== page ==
When the community started work to preserve the Harsimus Branch Embankment, study groups formed to look at various environmental aspects of the structure, and the importance of these to its future use. Through links from this page, the Embankment Preservation Coalition provides access to studies and plans that illuminate these environmental aspects of the Embankment.
Jersey City's Master Plan (2000) listed historic sites on the State Register of Historic Places, making them eligible for Municipal Landmarking. The Jersey City listing was not up to date, however, and did not include the Embankment (listed on the State Register in 1999 and determined eligible for the National Register in early 2000). Since then, City Planning and Master Plan elements have recognized the Embankment's historic significance:
- Reexamination Report (2005). Recommendations concerning the Embankment on p.4.
- Master Plan Historic Preservation Element Amendment (2005)
The Jersey City Municipal Council designated the Embankment a Municipal Landmark in 2003 and, after a legal challenge, again in 2006.
Open Space and Transportation
The Embankment and adjoining grade-level parcels provide more than five acres of open space in the midst of a densely built-out Downtown. The site has been recognized as a priority open space acquisition by Jersey City, Hudson County, and the New York/New Jersey Harbor Estuary Program. It is also a recommended segment of, and destination on, the East Coast Greenway and the Liberty-Water Gap Trail.
- Jersey City Master Plan Recreation Element (2007). Priority Open Space Acquisition, p. 137.
- Hudson County Open Space & Recreation Plan. Priority Open Space Acquisition, p. 170.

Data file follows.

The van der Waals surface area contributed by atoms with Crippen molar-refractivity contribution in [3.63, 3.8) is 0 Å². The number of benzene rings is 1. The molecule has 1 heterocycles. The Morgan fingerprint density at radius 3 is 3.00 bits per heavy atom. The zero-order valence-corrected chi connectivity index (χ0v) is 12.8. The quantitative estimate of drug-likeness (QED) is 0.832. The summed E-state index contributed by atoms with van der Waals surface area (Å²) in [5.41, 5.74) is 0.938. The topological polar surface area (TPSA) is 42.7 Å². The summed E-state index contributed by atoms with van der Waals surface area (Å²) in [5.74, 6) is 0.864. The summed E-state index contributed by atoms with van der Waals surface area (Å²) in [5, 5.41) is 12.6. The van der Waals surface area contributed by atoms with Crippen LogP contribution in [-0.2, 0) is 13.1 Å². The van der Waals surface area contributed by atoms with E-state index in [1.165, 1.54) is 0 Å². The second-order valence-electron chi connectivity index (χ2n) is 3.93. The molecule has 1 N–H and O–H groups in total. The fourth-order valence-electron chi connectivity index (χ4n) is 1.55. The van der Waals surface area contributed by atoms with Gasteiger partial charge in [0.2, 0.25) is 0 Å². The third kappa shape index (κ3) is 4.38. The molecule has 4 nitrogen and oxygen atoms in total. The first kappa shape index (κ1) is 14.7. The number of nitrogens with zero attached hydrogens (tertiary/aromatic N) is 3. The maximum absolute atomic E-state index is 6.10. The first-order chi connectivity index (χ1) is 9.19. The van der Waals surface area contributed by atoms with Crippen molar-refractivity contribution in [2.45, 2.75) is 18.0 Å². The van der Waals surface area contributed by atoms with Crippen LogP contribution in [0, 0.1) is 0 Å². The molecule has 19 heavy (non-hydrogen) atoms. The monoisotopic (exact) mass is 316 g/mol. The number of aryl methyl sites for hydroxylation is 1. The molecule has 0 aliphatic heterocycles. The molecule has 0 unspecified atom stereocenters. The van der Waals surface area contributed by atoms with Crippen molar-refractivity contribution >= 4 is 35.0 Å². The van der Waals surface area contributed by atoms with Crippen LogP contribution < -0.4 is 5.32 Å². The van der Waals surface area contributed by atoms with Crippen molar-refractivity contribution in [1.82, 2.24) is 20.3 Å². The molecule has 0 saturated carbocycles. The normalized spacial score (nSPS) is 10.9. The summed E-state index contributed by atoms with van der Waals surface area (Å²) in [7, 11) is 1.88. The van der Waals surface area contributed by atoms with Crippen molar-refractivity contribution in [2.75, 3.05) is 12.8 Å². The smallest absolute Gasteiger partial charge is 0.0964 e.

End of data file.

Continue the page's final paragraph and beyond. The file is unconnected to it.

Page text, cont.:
- NY/NJ Harbor Estuary Habitat Workgroup. (2006). Priority Acquisition.
- Jersey City Master Plan Circulation Element (2010). Cites the Embankment as important to mass transit and alternative transportation (trail) in multiple places (for example, section 2.4.2 [p. 25]). Each section of the document is searchable.
- East Coast Greenway Alliance New Jersey route information can be found here.
Flora and Fauna
Because the Embankment is elevated from street level, with no easy access, an in-depth study of plants and animals has not yet been done. A naturalist visited the eastern block, however, over four seasons in 2002-3 and recorded her observations. Residents with vantage points along the site have also made observations, and passersby in September can see that monarch butterflies use the site on their migratory path to wintering forests in Mexico. Read the naturalist's report on her first visit to the Embankment.
Residents have observed that the Embankment's massive stone and infill structure soaks up stormwater and slowly releases it into overburdened city sewers, mitigating combined sewer outflows (CSOs) into the Hudson.
A Preliminary Assessment contracted by the JCRA in 1998 found typical railroad contaminants in the Embankment. The soil may require remediation or some removal and replacement before reuse.
Other Environmental Threats
Spectra Energy proposed a gas pipeline that would intersect the Harsimus Branch near the Embankment. Despite efforts by the City of Jersey City and No Gas Pipeline to stop its route through the densely populated Downtown and near major infrastructure like the Holland Tunnel, the pipeline has been built.
Climate change threatens much of Downtown Jersey City with more frequent flooding as well as erosion of shorelines. If the elevated Embankment segments were reconnected with bridges and if the rest of the Harsimus Branch were elevated over existing stanchions to the Palisades, a needed emergency evacuation route would exist from the Downtown.